Currently, the whole process, from uploading a picture to accessing a link, takes about 10 seconds, Zitnick says. Matching the actual picture in the database takes about a second, but uploading an image to the server and downloading the Web page takes about four to five seconds, depending on the wireless connection, he says. Presently, the search engine has been tested on databases containing 30,000 images, but by using this image-matching approach, Zitnick expects that the system could handle searching through millions of pictures without slowing down.
As Lincoln is downloaded by more people, and they add pictures and links, the application will become more useful. However, at this early stage, it’s unclear whether or not the user experience is good enough to attract people to the software in the first place. “The question is whether it’s above or below the threshold of what the user will take,” says Luis von Ahn, professor of computer science at Carnegie Mellon University, in Pittsburgh. “It’s always possible to do [image recognition] that’s better than nothing, but it’s hard to do something that’s perfect.”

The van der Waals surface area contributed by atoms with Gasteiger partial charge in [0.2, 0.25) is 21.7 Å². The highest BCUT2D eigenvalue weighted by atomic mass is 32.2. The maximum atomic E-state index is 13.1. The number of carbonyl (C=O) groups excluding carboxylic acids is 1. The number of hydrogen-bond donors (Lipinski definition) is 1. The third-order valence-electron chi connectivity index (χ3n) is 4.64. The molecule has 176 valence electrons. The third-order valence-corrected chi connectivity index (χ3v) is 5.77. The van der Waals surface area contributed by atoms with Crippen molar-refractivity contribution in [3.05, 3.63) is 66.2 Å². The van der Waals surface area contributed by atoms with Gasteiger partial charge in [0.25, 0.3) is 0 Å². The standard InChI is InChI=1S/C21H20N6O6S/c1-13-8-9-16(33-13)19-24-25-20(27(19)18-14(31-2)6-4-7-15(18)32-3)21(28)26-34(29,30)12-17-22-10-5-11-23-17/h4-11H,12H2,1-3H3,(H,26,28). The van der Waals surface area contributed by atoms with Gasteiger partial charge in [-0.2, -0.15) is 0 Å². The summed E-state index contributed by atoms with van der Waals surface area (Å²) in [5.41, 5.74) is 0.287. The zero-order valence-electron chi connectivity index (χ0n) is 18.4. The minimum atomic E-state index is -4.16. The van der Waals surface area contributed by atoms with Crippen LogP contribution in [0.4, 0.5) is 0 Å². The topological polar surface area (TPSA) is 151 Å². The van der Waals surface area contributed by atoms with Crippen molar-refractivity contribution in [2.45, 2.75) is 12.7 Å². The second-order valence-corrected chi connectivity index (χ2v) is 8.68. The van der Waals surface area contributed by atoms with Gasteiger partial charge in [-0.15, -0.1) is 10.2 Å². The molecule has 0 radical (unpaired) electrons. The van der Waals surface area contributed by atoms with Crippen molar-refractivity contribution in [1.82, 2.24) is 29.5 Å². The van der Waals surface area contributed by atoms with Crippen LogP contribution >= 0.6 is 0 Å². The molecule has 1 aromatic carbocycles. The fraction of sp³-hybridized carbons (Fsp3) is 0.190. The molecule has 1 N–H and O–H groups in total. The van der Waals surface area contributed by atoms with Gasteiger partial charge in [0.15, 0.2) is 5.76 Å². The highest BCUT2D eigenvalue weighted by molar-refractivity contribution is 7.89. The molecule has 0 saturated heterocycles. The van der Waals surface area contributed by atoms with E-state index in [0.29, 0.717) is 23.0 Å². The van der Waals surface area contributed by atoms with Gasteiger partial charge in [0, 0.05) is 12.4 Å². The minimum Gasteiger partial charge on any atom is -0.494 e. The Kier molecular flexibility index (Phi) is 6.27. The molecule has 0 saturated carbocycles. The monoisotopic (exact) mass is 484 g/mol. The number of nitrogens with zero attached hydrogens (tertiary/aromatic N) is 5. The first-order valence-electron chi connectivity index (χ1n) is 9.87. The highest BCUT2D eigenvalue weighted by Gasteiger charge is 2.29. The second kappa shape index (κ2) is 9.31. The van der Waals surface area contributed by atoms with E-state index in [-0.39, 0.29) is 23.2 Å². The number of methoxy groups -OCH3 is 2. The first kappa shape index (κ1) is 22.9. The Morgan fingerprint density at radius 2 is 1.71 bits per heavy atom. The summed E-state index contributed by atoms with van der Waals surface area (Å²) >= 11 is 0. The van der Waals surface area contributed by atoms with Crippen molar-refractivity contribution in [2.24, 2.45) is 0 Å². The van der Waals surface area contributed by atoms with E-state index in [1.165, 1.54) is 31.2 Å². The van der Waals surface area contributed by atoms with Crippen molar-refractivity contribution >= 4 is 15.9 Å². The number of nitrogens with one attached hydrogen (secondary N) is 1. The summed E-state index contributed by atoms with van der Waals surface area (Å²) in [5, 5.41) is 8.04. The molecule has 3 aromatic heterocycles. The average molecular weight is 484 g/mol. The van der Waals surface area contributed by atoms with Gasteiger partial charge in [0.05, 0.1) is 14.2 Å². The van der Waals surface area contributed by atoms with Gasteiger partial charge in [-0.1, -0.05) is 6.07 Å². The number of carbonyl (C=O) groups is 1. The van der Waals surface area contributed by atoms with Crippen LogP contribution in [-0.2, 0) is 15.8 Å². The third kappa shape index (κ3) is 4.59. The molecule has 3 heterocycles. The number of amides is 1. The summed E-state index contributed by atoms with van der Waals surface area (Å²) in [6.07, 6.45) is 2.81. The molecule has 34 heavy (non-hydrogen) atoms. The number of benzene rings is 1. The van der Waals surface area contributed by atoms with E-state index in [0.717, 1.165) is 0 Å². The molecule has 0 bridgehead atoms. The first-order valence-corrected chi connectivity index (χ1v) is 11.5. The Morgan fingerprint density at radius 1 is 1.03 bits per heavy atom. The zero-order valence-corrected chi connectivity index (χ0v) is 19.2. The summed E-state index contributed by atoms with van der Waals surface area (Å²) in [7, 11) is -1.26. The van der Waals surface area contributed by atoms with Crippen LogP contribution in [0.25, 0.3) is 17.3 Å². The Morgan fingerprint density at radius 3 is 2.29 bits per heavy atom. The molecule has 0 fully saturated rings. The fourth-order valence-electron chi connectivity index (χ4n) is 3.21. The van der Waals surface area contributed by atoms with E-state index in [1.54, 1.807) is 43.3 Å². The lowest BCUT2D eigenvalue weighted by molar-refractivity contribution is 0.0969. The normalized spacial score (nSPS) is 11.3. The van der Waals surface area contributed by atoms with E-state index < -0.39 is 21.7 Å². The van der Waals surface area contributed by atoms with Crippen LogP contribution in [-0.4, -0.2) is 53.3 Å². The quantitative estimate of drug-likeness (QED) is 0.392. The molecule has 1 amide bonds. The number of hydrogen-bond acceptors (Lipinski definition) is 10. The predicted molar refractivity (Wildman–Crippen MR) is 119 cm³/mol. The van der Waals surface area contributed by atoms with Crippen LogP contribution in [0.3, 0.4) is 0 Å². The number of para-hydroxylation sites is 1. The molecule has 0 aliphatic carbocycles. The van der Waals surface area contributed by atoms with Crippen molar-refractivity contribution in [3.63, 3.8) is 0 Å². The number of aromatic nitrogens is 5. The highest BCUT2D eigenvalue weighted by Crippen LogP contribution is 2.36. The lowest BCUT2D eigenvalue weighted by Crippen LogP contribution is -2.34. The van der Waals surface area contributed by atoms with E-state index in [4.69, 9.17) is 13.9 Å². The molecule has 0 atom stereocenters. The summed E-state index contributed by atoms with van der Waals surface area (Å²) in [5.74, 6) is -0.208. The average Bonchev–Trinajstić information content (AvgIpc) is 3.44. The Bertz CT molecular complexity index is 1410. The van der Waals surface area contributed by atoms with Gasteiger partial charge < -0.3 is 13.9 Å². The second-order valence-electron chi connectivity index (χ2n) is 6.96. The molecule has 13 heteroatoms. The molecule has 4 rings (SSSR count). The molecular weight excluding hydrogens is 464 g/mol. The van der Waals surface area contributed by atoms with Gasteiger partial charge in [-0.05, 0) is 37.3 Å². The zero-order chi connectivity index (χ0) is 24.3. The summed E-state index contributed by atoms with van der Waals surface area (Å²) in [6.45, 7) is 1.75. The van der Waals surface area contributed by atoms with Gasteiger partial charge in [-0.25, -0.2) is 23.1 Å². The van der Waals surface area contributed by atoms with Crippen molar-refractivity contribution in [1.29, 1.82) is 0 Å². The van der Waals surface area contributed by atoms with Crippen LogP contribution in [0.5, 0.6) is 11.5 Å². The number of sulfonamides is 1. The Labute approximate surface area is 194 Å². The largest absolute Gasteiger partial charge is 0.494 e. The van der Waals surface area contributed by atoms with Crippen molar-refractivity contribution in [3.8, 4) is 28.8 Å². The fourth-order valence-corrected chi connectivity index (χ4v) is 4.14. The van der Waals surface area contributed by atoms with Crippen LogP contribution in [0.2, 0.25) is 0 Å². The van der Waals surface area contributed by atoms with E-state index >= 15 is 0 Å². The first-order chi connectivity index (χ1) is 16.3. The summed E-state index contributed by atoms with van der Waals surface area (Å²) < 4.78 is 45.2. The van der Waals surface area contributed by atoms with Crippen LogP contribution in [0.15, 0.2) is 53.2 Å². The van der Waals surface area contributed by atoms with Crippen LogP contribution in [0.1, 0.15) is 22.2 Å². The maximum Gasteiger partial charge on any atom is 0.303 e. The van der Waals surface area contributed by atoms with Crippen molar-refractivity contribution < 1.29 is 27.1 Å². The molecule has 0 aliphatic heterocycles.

Still, he believes that the “application is really cool,” and that importantly, the research leverages user-generated information to make the Web links relevant to a given picture. In his own work, von Ahn has developed computer games for people to play that train computers to recognize objects in pictures. The technology is now the basis for the Google Image Labeler, which consists of a game that helps Google serve up more-accurate picture results for keyword searches. Microsoft’s approach of having a computer match images in a completely automated way is aiming for the gold standard of computer vision, says von Ahn, but he believes that there are decades of work to be done before the standard will be achieved.